3. Upgrading on the weekend could potentially be more troubling given that customer service may not be staffed with the quantity/quality to fix issues if they occur. Not saying this is or is not the case for Google, but running into problems on a Saturday morning and getting a "call us back during normal business hours" is just as troublesome.

What should have happened in my opinion?

1. Google should document that there can be a temporary delay of x - x hours while the upgrade happens.

2. Florian should have scheduled the upgrade ahead of time with the team, letting them know that worse case there may be an outage of 'x' minutes/hours/days.

3. Google customer service should have better tools as to upgrade process for both the admin (customer) and customer service rep so that it is not a black hole of 'wait and hope'. Even a step 1 of x, or you are number # in queue, or estimated time, etc.

It wasn't that it took a long time. It's that the interface showed a state as if all the mail was deleted. That could have been devastating.

We recently upgraded to paid Google Apps for Business and we didn't get any downtime. This is how it is supposed to work.

Unfortunately we also had irritating problems after the upgrade. We upgraded because our customer support email address had run out of mail quota. Paid google apps has a 10x higher quota, but upgrading to premium didn't increase it.

After ringing customer service they refused to increase it immediately and said that it would be increased "in a couple of months time".

Meanwhile hundreds of our customers were going unanswered.

I suppose I can imagine a scenario in which they would want to wait until after credit card chargeback window before lifting a quota limit, but their support department should understand the paralysis of a business offer to solve the problem.

We had to create a temporary support2@mycompany.com email and manually port email across which wasn't fun and played hell with our ticketing system.

Why not pull down/delete old mail off your support@example.com email address?

I can't imagine you have 5 gigs (or however many they give you these days) of tickets that can't deal with a few days of cold storage.

So the upgrade took a few hours to complete and it didn't happen instantly in defiance to the laws of physics.

What law of physics necessitates that such an upgrade takes 6 hours?

> What law of physics necessitates that such an upgrade takes 6 hours?

the one where the customer isn't paying enough money to have somebody working 24/7?

If your business depends on a particular service, you don't accept something vague - you get things signed in contract with legally enforcible SLA's. If you can't afford that, then you just have to live with shitty service.

Have we just transitioned from the "It's free, you can't expect not to get screwed" trope to "It's inexpensive, you can't expect not to get screwed"?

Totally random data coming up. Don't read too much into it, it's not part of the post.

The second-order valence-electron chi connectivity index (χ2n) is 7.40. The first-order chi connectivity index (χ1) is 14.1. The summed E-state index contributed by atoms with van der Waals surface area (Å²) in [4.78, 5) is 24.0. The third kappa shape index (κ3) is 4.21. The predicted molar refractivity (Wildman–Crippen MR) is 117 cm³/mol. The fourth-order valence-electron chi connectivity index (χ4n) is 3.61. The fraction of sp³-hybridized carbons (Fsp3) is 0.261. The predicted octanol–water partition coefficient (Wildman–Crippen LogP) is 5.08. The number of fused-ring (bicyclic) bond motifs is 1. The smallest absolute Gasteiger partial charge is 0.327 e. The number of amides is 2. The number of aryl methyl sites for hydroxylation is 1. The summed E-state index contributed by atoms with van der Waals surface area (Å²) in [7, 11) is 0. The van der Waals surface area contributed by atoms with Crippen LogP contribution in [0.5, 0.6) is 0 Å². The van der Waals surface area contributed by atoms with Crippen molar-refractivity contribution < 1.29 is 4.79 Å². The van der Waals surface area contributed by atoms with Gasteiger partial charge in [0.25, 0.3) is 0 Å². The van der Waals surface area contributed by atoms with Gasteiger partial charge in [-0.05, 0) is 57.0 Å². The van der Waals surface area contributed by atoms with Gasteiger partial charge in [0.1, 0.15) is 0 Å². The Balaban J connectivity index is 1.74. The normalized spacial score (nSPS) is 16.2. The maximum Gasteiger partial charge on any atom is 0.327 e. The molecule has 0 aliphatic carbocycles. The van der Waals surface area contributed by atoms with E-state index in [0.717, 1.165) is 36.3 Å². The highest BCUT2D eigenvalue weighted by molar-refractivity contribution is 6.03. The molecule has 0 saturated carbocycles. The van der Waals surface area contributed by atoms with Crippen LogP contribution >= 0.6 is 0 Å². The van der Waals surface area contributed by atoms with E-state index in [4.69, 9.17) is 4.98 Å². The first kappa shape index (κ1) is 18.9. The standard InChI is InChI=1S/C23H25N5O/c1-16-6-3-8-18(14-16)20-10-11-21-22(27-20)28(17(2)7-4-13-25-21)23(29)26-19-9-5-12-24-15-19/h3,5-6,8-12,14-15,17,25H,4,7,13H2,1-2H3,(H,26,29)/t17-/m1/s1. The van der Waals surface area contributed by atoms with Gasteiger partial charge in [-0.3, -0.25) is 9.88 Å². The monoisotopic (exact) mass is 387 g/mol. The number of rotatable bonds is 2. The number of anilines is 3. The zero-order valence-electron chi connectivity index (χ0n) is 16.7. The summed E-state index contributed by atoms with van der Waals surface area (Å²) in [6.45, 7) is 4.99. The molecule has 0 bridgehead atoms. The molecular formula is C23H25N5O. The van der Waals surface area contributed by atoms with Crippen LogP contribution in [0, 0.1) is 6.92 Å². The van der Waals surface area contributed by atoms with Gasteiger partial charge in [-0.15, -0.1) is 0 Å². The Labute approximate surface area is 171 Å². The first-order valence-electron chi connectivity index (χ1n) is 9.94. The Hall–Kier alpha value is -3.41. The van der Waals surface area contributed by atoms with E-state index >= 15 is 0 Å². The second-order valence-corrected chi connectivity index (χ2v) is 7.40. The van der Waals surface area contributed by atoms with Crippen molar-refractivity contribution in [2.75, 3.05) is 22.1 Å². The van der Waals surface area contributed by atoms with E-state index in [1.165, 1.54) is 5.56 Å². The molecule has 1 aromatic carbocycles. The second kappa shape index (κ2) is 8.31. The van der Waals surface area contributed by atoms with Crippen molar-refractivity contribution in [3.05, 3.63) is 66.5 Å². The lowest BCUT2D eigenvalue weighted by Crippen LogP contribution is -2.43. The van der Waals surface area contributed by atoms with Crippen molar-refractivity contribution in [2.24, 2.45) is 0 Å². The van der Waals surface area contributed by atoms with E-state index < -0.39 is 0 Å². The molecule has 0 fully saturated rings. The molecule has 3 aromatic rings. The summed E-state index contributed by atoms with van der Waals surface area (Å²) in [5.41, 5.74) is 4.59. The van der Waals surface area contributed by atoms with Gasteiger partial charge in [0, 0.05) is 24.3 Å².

It's Google. You never see the Google front page go down. There's an implied availability that Google uses to their advantage. People are comfortable with upgrading _because_ it's Google. Google wouldn't fuck you.

Except when they do. Lesson learned.

You do realize we live in a world of automation, and that Google... automates?

6 hours... We run a 4 person company and 6 hours during the weekend would still be a problem for us.

Given a company larger than 10 might actually upgrade (small amount of shared email accounts) I could see it causing big problems for some.

How do you get 24x7x365 coverage with only 4 people? The "standard" is it takes about 5 to fill a position 24x7x365 over very long term on a larger average with absolutely no failure (unstaffed) tolerated. As in, 50 people can fill 10 positions absolutely positively all the time, but it doesn't downscale well at all to just 5 people and one desk. You can "fill" ten positions with a lot less than 50, but even at scale there's going to be a heck of a lot of time when there's only 8 or 9 people there hence the quotes around "fill". For instance you can "fill" 10 positions with 30 people but there's going to be a heck of a lot of time where the supposed 10 positions only have 7 (or even fewer) bodies actually on deck.

Depending on the business sector of course. If you're a stereotypical weekday business then a 6 hour outage at 9am on a weekday would be a disaster, but a 6 hour outage from midnight to 6am on Sunday morning wouldn't even be blinked at because no one cares.

I agree with you midnight to 6am Sunday would probably be okay. Just would be a really bad time to get an email stating an issue with a payment gateway or marketplace listings or an issue with the website.

Really? Do you run a highly reliable email service yourself then? I certainly would not use gmail if that were the case. You should seriously look at why you are so reliant on email, as it is not really a reliable service, the mail servers at the other side could easily delay mail for 6 hours, it is only a best efforts eventually consistent protocol with very long delays allowed (you don't normally get bounces for days if the mail is queued for retry).

Well the world of business tends to rely pretty heavily on mail, not sure what other methods of reliable messaging there is?

Sure there is phone calls etc, but emails are used when you need an actual record of something. Also relying on mailservers to not bounce the emails and actually deliver in the end is laughable, when mailservers do go down this hardly ever happens properly.

Well, websites (or APIs) are generally much more reliable forms of messaging, because you can get immediate feedback on processing. The OP said it was business critical; most corporate email is not business critical, and missing business critical email in a channel with spam, high volume unimportant messages, and also relying on a human to answer stuff is all pretty unreliable. Sure you can feed email into a ticketing system, but at least there there is also a web interface (so you do not rely on email).